In the embodiment described above, the residual function is used as a means of constructing a graphical likelihood function over a set of grid points. The residual may also be used for another purpose: Given an estimate of the emitter location (x, y), the residual describes the difference between that estimate, and the estimates from a single receiver or receiver pair. In this context, the residual provides a backward looking metric which illustrates how well the individual solutions (e.g., equations (7) or (8) above) match the overall solution (e.g., equation (9) above). This idea can be formalized by defining the concept of the total residual as: As noted above, one of the biggest challenges in geolocation is multipath interference. When the bandwidth of the emitter is sufficiently high, the presence of multipath creates multiple echoes at the receiver. In the example embodiments described above, the residual is computed by selecting the delay which has the strongest peak in the cross-correlation data. For example, note that when the residual was calculated according to equation (5) which employed time-difference of arrival τ In the presence of severe multipath, however, the strongest peak may not necessarily correspond to the direct path, since the direct path may be blocked or partially blocked. If we construct a likelihood function using all the peaks in the cross-correlation data, it includes multiple hyperbola-like peaks. When the likelihood functions between pairs of sensors have multiple hyperbola-like peaks, then the total likelihood function contains multiple peaks. We now describe below two sets of strategies for identifying peaks in cross-correlation data to minimize the residual. A first strategy for selecting the peaks in the cross-correlation function to be used in the geolocation algorithm begins by recognizing that a residual can be defined with respect to each peak in the cross correlation data. In this strategy, however, we define the residual with respect to any peak in the cross-correlation data. Thus, each receiver or receiver pair may have several possible likelihood functions. For example, the cross-correlation data in In one possible embodiment, all possible combinations of cross-correlation peaks from each receiver pair could be considered. For example, one combination might use the second peak from the cross-correlation data of receivers Unfortunately, even with a moderate number of receivers and cross-correlation peaks, the total number of combinations quickly becomes very large, and an exhaustive search consumes a lot of processing bandwidth and time. To address this, optimization methods from the mathematical community may be employed which are designed to find global extremes without searching the entire space. A wide variety of such optimization algorithms may be employed. In a beneficial embodiment a genetic optimization algorithm is employed to determine an optimal solution of which peaks to use in each of the cross-correlation data sets to calculate the total likelihood function. Genetic algorithms are based on the idea of “chromosomes,” which in this context represent a possible solution to the problem. A fitness score is assigned to each chromosome, based on how well it solves the problem. A set of chromosomes can exchange information with each other, and can be randomly mutated, with the intent of evolving into an optimal solution. To give an example, earlier a random combination was selected as the second peak from the cross-correlation data of receivers Further details about the mechanics of executing a genetic optimization algorithm are described, for example, by David E. Goldberg, “G Although the specific embodiment of an approach that determines minimum total residuals has been described above for a case where cross-correlation data (e.g., TDOA data) from pairs of sensors is employed, it should be understood that the principles can also be applied to a case where data from a single sensor is processed to generate the residuals, as described above with respect to A second strategy may also be used to determine which peaks to choose. In this second strategy, for a given receiver pair (p,q), a different peak may be chosen at each location (x,y). The peak chosen is the one which minimizes the local residual at (x,y) using equation (5), rather than the one which optimizes the total residual in equation (13). This approach requires significantly less computation. This strategy chooses a cross correlation peak adaptively, based on how close a peak is to the grid point (x, y), and on how large the peak is. In a specific embodiment, for sensor pair (p, q), at each grid point (x, y) a peak K(x, y) in the cross correlation data is chosen if it satisfies the minimum residual criterion: In this case, the likelihood function for the cross correlation data for sensor pair (p, q) becomes, from equation (7) above:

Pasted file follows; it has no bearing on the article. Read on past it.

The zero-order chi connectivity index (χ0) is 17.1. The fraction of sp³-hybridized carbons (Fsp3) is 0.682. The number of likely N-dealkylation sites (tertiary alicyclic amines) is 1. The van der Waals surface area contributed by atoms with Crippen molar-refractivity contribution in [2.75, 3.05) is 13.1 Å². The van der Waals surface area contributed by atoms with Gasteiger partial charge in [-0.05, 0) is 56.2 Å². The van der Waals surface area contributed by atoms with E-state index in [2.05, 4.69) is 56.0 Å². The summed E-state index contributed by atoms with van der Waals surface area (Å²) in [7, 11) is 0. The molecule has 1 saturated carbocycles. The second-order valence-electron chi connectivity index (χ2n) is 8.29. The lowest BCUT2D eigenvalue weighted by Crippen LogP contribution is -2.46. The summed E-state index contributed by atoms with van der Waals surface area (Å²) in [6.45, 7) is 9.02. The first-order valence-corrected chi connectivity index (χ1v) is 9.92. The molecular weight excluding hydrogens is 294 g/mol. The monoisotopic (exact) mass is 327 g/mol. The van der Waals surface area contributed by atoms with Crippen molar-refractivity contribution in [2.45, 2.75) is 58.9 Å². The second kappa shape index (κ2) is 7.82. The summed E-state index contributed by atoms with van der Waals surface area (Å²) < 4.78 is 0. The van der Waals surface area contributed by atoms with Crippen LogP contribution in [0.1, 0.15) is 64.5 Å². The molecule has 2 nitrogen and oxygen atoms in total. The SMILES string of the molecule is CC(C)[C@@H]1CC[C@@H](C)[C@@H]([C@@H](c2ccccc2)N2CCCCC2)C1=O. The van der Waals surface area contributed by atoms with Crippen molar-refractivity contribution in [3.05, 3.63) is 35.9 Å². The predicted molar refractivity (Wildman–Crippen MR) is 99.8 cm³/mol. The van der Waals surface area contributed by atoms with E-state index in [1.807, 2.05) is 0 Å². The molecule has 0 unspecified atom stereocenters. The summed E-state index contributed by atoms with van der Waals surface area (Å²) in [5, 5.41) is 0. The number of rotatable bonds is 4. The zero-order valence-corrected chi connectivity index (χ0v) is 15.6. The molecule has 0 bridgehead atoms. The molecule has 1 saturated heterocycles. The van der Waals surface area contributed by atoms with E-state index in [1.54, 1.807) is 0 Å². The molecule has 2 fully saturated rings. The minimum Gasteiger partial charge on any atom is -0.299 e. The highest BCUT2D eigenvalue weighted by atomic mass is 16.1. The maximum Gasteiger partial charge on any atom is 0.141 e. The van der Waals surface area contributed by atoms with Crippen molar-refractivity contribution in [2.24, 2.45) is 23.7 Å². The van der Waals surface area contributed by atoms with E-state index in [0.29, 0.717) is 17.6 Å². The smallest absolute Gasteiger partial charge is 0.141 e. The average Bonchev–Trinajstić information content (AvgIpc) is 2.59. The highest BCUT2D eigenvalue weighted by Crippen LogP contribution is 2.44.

It should be understood that other minimum residual criteria may be employed instead of equation (14). From the individual likelihood functions for reach sensor pair (p, q), the total likelihood function may be computed using equation (9) above. In another embodiment, a weighted sum of the individual likelihood functions is employed instead using equation (16), below. In still other embodiments, the total likelihood function may be computed using alternative norms, such as the sum-of-squares norm:
So, according to this first strategy, for each sensor pair (p, q) and for each point on the grid, (x, y), first a cross correlation peak is identified which yields a minimum peak according to some criterion, for example according to equation (14) above. This is repeated for each unique pair of sensors in the system. Then, the total likelihood function for all sensors is computer using the individual likelihood functions of each receiver pair. Finally, the emitter location is determined as the point of maximum likelihood for the total likelihood function. In a step In a step Of course it is understood that steps In a step In a step In a step In a step In a step In a step In a step Once N unique sensor pairs have been processed, then in a step Finally, in a step Although a specific embodiment has been described above with respect to While example embodiments are disclosed herein, one of ordinary skill in the art appreciates that many variations that are in accordance with the present teachings are possible and remain within the scope of the appended claims. In particular, some exemplary embodiments were described above with respect to RF or microwave emitters and sensors. However, the principles set forth above can be applied to a variety of different signals other than RF or microwave signals, including other electromagnetic signals, and acoustic signals. Also, the propagation models used need not be free-space. Ideally path loss models that are employed match the environment in which the sensor system is deployed. In addition, the description above describes things in two dimensions, but the principles could be generalized to three dimensions. For example, in a case employing TOA, a solution in three dimensions is the volume of intersection of several spherical surfaces. The invention therefore is not to be restricted except within the scope of the appended claims. Patent Citations
Non-Patent Citations
Referenced by
Classifications
Legal Events
Rotate |